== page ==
Could the people of this forum please help me to make a story out of this?
     
  21. slyfox
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    The maginc system sounds great, I think you've got the makings of an interesting world here. I'm interested in the main character and the plot line. keep us updated.
     
  22. Lorddread
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    Lorddread Contributing Member

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    Well the magic system has mutated into this.

    Magic is limited to the ability to manipulate

    Fire

    Water

    Wind

    Earth

    Wood

    Metal

    Lightning

    Soul (Which is you otherworldly spiritual magic)

    Most witches can only use one. Edelyn and Marvok each have four of the above, Marvok wind, water, wood and soul, Edelyn metal, lightning, earth, and fire. This is why their grandmother kidnapped them and killed their parents.
     
  23. astrostu
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    Short-time lurker, first-time poster, but thought I'd lend some advice. In 2007 I started writing a lengthy novel that involved magic. I STARTED before ever writing plot by writing a 25-page outline of how magic works in my universe. How it's used, who can use it, what it is, etc. As I wrote the story, I fleshed that out more, revised some things, and added spells, plants, magical items, etc. My framework document itself is now 80 pages long. My background mythology document describing how the universe is set up and the very basic driver is 12 pages.

    I did this because I wanted it to make sense and not run into consistency issues (which it seems like you're trying to do, as well). I'm also a tad OCD and a scientist, so I tried to approach it from a biological/physical system. I have people passively accumulating "magic energy" at a rate dependent upon their skill and inherent level, and this level also gives them an inherent "shield" effect so that someone has to use more energy / cast a bigger spell to affect them. For example, hit a powerful [creature] with something that would kill a fly and that creature wouldn't notice.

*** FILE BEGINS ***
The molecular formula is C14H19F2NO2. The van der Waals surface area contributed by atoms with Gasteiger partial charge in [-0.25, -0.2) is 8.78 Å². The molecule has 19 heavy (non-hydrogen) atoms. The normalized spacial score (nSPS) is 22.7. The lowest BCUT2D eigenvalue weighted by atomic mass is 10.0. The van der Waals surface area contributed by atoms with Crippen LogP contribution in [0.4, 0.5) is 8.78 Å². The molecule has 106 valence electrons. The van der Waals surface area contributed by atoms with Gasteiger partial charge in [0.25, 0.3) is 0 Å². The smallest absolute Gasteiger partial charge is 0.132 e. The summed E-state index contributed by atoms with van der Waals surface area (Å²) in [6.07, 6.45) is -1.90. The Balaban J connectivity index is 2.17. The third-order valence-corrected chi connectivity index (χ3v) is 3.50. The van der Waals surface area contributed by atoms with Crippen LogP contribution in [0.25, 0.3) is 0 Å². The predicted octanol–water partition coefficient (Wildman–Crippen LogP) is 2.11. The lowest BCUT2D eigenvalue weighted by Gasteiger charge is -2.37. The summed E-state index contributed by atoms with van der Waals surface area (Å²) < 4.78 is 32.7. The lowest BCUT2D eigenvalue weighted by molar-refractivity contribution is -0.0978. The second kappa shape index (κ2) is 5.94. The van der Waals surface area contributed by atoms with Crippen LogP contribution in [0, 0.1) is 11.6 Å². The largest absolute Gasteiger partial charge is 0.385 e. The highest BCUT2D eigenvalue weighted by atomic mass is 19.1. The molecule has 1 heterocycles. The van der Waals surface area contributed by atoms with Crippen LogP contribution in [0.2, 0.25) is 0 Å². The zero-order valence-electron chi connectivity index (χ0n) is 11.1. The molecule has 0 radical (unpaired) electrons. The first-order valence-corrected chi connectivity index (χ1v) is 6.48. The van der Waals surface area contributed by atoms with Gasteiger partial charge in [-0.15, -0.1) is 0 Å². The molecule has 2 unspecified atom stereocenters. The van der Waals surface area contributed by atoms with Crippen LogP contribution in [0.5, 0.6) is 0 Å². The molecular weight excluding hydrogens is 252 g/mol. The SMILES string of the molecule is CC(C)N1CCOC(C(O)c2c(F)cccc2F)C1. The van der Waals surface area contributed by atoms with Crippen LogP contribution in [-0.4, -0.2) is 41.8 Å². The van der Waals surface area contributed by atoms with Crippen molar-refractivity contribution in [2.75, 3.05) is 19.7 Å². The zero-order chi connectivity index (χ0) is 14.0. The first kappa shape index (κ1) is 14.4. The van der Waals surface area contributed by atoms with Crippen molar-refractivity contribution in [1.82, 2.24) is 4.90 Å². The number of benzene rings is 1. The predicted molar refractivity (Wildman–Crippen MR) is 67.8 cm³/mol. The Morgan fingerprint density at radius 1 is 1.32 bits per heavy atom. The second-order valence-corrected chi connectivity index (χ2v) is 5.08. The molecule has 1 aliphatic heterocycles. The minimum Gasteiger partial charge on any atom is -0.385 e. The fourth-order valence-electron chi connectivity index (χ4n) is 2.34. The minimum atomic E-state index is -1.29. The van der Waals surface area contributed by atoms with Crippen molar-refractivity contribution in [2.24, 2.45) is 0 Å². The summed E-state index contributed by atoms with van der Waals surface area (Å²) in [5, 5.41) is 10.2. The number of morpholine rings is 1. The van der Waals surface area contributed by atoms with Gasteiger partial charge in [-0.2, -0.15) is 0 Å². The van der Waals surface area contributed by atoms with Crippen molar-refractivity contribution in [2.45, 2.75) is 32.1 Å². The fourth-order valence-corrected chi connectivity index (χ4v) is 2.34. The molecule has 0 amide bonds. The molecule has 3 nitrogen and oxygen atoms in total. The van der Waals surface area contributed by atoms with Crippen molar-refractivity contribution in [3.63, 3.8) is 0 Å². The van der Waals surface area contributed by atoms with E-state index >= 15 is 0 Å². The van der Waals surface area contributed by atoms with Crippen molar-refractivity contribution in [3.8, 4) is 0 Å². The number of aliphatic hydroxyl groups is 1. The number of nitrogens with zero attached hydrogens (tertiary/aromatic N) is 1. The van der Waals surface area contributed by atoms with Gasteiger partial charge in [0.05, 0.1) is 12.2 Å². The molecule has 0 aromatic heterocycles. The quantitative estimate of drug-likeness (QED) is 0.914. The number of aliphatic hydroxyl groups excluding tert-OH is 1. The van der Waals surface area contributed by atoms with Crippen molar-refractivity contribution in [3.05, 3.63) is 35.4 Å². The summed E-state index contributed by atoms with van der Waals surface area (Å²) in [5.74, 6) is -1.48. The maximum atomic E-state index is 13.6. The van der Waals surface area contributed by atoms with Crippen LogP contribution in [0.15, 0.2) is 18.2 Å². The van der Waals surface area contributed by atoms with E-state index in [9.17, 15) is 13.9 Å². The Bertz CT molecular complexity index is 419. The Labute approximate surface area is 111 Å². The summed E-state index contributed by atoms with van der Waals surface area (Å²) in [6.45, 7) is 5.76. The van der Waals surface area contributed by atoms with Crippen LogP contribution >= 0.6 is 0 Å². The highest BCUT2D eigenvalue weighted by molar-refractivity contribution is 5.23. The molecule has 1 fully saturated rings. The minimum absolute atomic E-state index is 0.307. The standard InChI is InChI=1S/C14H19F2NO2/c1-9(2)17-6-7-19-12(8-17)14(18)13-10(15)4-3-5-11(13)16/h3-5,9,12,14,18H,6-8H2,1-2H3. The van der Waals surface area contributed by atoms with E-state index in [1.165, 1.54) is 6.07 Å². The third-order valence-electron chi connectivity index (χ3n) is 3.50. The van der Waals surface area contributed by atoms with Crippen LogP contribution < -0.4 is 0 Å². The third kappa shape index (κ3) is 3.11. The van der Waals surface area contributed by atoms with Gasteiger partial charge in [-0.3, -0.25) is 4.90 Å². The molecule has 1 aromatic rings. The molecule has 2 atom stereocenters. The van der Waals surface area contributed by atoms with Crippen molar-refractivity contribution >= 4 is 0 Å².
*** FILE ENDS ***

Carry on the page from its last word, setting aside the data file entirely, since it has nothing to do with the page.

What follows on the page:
I chose a VERY detailed mathematical model for this that I don't suggest anyone duplicate, but I mention this more to give you an idea of what you may want to do for this. To be consistent and to make sense to the reader, you do have to have rules that are internally consistent and plan your framework to be adaptable to whatever plot you end up having.

    Do I break my rules? Yes. I have someone able to manifest blue glowing orbs that he can scatter about a room to light it up while keeping some around himself and companions so they can see where they are. I haven't figured out how to explain that within my framework. It's just, well, magic. But casting that is still draining his reserves and he'll have to dispel it before they're depleted.

    In your latest post, the ability to manipulate apparently 8 "elements," I would ask how they can do that. It's relevant because you can then get them into a situation where that how is blocked/disrupted/whatever, but you would need to establish in a logical way beforehand that that's what happens, otherwise it'll look like an "author needed them to be helpless, therefore this is introduced now so they're helpless" situation.

    Hope that helps.
     
  24. Arathald
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    Arathald Contributing Member

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    I agree with previous posters that you haven't clearly defined the boundaries of your magic. Magic absolutely has to have a price, and you've definitely gone at least part of the way towards that, but I don't think you've set up the limitations clearly enough yet. These limitations are generally what keeps magic from turning into a Deus ex Machina plot device. In fact, it would be good for your readers to have some idea of the limitations, because, otherwise, even if something is perfectly reasonable within your magic system, if you suddenly introduce it late in the game, it will look like you just made it up to fit with the plot.

    I attended a SpecFic convention this past weekend, and, in the talks about fantasy, I learned that it's very common for authors to write up a "black book" on the exact rules and limitations of their magic systems, more or less a textbook about their world. This isn't absolutely necessary, but at least as much description as you need to cover the basic abilities, prices, limitations, and methods of magic would be very useful to you to keep this all straight in your head.